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Game Music Concert: The Best Selection



62 minutes total
  1. Wizardry 'Opening Theme'
  2. Wizardry III 'Adventurer's Inn 3'
  3. Dragon Quest IV 'Palace Minuet'
  4. Dragon Quest IV 'Sea Breeze'
  5. Super Mario Bros. 'Super Mario Bros.'
  6. Super Mario World 'Super Mario World'
  7. The Legend of Zelda: A Link to the Past 'Hyrule Castle'
  8. The Legend of Zelda: A Link to the Past 'The Legend of Zelda Theme'
  9. Populous 'Pit Plain'
  10. Populous 'Ending Theme'
  11. Romance of the Three Kingdoms 'Theme of Romance of the Three Kingdoms'
  12. Romance of the Three Kingdoms II 'Main Theme'
  13. Final Fantasy IV 'Red Wings'
  14. Final Fantasy IV 'Theme Of Love'
  15. Final Fantasy IV 'Ending Theme'
  16. Dragon Quest III 'Into the Legend...'
  • Released Nov 18, 1991 by Warner Music Japan (catalog no. WPCL-560, retail 2900 yen).
  • Composing credits: Kentarou Haneda (1, 2), Koichi Sugiyama (3, 4, 16), Koji Kondo (5-8), Kazuo Sawa (9), Dave Hanlon & Peter Molyneux (10), Yoko Kanno (11), Makoto Mukaiya (12), Nobuo Uematsu (13-15).
  • Arranging credits: Kentarou Haneda (1, 2), Koichi Sugiyama (3, 4, 16), Nobuo Kurita (5, 6), Toshiko Watanabe (7, 8), Motorou Takenouchi (9), Hayato Matsuo (10), Yoko Kanno (11), Reijirou Kogo (12), Katsuhisa Hattori (13-15).
  • Conducting credits: Kentarou Haneda (1, 2), Koichi Sugiyama (3, 4, 16), Kosuke Onozaki (5, 6, 9, 10, 13-15), Toshiko Watanabe (7, 8), Yoko Kanno (11), Reijirou Kogo (12).
  • Detailed release notes and credits at VGMdb.


Game music goes to the symphony orchestra, and the results are spectacular.

Essential Listening

Reader review by Jon Turner

This is not a game soundtrack album, but rather a live recording of a concert in Japan. And what a concert it is, this totally terrific Game Music Concert! It's packed with sixteen tracks from ten different games released here in America, all performed by symphony orchestra! It's so impressive to hear synthy game scores of the mid-80s and 90s all beautifully orchestrated like this. If you don't think game music can sound good, listen to this CD! What more can I say about it? A whole lot actually!

How about mentioning the tracks that surprised me... One such track is an orchestrated melody of Super Mario Brothers. Now an idea like that sounds ludicrous like a pizza with broccoli on it (no offense to anyone who eats that kind of pizza), but I was impressed and amazed! The whimsy and joy are still there, along with the recognizable tunes such as the "Mario Theme", "Underwater Theme" and "Dungeon" (Dum-de-dum-de-dum-dum! Remember that melody?).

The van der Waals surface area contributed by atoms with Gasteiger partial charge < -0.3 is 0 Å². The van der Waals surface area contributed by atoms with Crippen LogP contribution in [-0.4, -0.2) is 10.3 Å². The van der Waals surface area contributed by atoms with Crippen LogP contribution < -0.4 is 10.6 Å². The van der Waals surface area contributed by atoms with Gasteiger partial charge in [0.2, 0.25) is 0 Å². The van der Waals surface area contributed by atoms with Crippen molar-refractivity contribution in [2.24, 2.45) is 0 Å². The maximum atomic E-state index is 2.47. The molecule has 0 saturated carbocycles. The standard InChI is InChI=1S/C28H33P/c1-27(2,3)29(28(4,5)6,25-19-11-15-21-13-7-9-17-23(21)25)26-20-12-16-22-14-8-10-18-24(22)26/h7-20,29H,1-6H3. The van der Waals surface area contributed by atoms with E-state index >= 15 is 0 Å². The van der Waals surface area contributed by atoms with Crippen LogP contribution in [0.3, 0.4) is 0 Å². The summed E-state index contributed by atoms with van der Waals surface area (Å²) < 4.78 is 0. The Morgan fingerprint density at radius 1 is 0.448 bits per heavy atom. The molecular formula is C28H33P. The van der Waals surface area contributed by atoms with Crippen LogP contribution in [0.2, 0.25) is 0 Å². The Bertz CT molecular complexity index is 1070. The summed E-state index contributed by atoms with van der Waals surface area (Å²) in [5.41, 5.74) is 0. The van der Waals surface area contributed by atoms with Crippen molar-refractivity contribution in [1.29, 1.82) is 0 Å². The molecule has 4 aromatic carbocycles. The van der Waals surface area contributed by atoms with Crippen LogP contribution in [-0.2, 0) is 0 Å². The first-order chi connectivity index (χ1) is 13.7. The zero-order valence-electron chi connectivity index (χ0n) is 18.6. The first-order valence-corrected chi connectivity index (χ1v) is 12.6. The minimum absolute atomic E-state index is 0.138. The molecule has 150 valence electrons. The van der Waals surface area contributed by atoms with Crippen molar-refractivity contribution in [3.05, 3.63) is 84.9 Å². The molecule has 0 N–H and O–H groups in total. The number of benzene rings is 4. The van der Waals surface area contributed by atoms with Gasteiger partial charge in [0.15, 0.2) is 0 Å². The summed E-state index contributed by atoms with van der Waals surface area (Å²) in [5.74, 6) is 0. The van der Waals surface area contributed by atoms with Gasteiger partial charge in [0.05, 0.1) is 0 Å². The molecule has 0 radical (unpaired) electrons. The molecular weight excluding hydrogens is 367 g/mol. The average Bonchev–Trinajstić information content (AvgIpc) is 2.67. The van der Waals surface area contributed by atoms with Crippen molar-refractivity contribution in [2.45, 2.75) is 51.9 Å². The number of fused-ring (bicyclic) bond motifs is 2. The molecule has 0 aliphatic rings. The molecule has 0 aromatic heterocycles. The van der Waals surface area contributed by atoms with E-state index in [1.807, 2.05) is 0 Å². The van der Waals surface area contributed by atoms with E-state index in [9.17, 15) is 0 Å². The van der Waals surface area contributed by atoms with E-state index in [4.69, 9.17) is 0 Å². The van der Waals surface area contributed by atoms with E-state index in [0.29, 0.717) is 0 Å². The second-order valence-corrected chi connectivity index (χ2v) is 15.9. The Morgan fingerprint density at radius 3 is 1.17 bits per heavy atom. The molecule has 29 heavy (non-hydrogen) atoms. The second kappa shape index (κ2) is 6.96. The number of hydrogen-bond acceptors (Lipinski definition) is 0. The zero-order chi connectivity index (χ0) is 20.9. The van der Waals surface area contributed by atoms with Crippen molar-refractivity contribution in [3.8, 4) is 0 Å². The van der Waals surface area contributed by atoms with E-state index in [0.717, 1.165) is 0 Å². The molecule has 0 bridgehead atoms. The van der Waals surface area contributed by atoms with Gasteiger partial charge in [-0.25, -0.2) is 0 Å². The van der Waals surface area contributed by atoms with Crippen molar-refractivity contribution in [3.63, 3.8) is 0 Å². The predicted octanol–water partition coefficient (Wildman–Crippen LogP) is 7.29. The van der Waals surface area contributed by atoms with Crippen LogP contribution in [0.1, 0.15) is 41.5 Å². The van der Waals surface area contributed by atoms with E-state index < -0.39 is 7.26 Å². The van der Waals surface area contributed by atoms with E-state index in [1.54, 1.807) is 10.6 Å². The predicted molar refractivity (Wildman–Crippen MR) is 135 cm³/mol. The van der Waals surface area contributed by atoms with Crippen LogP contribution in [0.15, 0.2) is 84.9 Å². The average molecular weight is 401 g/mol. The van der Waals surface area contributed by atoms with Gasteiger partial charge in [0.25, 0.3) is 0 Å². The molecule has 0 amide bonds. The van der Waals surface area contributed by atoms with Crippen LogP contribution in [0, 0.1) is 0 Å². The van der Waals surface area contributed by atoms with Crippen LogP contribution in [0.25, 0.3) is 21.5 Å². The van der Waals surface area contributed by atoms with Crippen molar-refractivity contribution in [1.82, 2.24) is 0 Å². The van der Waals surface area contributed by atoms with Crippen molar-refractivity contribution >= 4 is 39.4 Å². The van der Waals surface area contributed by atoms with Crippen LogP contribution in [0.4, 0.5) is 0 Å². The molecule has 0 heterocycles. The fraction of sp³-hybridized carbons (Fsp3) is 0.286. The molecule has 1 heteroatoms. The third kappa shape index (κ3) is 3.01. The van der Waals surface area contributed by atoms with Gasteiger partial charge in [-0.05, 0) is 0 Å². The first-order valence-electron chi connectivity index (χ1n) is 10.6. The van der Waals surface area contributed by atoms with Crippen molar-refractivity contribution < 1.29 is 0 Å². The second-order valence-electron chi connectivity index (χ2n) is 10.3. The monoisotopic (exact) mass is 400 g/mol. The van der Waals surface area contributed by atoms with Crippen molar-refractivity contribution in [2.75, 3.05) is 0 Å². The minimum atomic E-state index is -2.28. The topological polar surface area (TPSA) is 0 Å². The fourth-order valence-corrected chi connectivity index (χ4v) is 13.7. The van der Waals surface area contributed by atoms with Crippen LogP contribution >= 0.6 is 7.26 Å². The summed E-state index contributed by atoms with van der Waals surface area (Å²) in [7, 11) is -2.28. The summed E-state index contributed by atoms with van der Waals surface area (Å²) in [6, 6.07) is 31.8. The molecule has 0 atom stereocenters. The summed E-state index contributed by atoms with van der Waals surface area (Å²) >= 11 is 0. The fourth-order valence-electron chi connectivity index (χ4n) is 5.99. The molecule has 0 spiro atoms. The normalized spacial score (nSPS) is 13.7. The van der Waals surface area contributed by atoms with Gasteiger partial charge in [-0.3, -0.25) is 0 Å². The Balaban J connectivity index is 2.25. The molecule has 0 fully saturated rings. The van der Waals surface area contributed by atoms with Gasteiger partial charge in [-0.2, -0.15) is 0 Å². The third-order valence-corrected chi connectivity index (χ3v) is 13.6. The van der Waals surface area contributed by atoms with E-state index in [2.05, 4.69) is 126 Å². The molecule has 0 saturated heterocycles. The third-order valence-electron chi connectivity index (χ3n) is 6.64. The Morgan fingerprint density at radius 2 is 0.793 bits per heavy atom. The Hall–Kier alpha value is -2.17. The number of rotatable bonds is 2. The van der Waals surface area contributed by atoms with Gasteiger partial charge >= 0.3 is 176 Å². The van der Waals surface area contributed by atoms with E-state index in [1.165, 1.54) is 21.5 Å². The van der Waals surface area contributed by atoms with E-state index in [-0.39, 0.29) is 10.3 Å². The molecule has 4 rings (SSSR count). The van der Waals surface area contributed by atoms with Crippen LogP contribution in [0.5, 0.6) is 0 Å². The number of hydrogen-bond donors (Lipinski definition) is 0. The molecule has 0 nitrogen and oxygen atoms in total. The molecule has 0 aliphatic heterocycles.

Another cool track is Super Mario World. I could not possibly imagine such a whimsical, lighthearted (if somewhat annoying) musical romp being performed by an orchestra, so I was really surprised and impressed with this one. It's been jazzed up a bit, while remaining faithful to the original composition. It even has a very cool ending.

Following that track is one the album's better treats, two absolutely stunning orchestrated tracks from "The Legend Of Zelda: A Link To The Past". Track 7 is the music from Hyrule Castle, which has been slowed down a little in tempo but is still exciting enough, and it stays faithful to its original melody. The same thing is true for the following track, the ever-popular Zelda Overworld theme. With a key transposition and a few extra additions (a few bridges and a few rearranged passages), this track is the *only* way for Zelda fans to hear the Overworld theme performed by an orchestra.

But wait, I've saved the best for last! Many Final Fantasy fans would just be dying to hear more Final Fantasy orchestrated music after the excellent Symphonic Suite Final Fantasy, and this concert more than grants their wish. There are three tracks from Final Fantasy IV, the aggressive march of the Red Wings (which occasionally sounds like the Death Star motive from Star Wars), the beautiful love theme, and the epic ending (trimmed down a little from its 11:36 minute running time to 7:16, with the theme of Final Fantasy arrangement taken directly from the Symphonic Suite album). Credit should go to maestro Katsuhisa Hattori, best known for his work on Symphonic Suite, for creating such terrific arrangements of these classic tunes.

The rest of the songs are on the same level, and happen to be from games that were released in both Japan and America, such as Dragon Quest III and IV, Populous, Romance Of The Three Kingdoms, and Wizardry (even though I haven't had a chance to play those games I just mentioned).

The performance by the Tokyo City Philharmonic Orchestra is completely flawless, and the recording quality, while perhaps not as clear as one would like, is still quite good. This concert spawned four sequels, each of which are on the same level as this one. As one can guess, Game Music Concert is more than a must-own to anyone's collection, it is truly a masterpiece.

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